‘Show a leg, sailor,’ I nudge her ribs,
wreathed in petals of sunlight
as the creak-cry of gulls splits her gummed eyes.
It’s always a summer morning here, even
in November; her perfume of sweat
and gunpowder pulls the tide below my belly.
Last night, I shooed away a final customer –
he pouted but he paid, attempted to remark
before her eyebrow cocked under her hat –
then she followed me up the stairs, whispering
astrolabe promises by the stars, a hitch in her swagger.
But she loosened her hair and her smile as my door
shut tight, opened her shirt, undid my bodice. I love
her when she’s soft, or when she’s hard – both sides
I know, and she’s the only one who doesn’t owe me gold.
Now she wakes: deadly, delicate. She presses her lips to my
breasts – once, twice – my hands smooth her hips, and we love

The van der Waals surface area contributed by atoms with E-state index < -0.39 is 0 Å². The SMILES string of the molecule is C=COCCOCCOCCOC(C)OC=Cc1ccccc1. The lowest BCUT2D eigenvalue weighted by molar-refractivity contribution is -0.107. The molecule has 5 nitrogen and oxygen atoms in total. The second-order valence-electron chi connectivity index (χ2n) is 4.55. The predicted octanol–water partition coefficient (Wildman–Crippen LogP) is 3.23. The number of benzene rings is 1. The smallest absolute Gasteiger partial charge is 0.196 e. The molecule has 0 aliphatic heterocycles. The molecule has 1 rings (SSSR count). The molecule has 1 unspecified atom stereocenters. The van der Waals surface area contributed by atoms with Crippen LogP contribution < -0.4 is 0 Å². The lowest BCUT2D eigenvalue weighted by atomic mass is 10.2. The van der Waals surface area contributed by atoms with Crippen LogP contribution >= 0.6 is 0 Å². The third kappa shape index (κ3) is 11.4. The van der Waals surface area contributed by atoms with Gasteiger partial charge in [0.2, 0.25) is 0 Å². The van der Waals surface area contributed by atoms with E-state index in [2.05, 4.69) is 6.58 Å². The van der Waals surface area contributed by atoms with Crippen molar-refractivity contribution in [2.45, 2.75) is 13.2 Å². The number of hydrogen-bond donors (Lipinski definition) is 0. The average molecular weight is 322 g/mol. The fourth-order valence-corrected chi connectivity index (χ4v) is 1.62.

once more. But I lose her each time to breeches, boots and ship.
Kate Garrett writes poetry and flash fiction, and edits other people’s poetry and flash fiction. Her work has recently appeared or is forthcoming in Prole, Up the Staircase Quarterly, and After the Pause, among others. She lives in Sheffield, England with a folkmusician-poet, a cat named Mimi, and three clever trolls who call her “mum”.
*’Crack Jenny’s teacup’ is 18th century pirate/nautical slang for spending the night in a brothel. A poem written to reclaim the term for a lesbian pirate and their sex worker girlfriend made me very happy.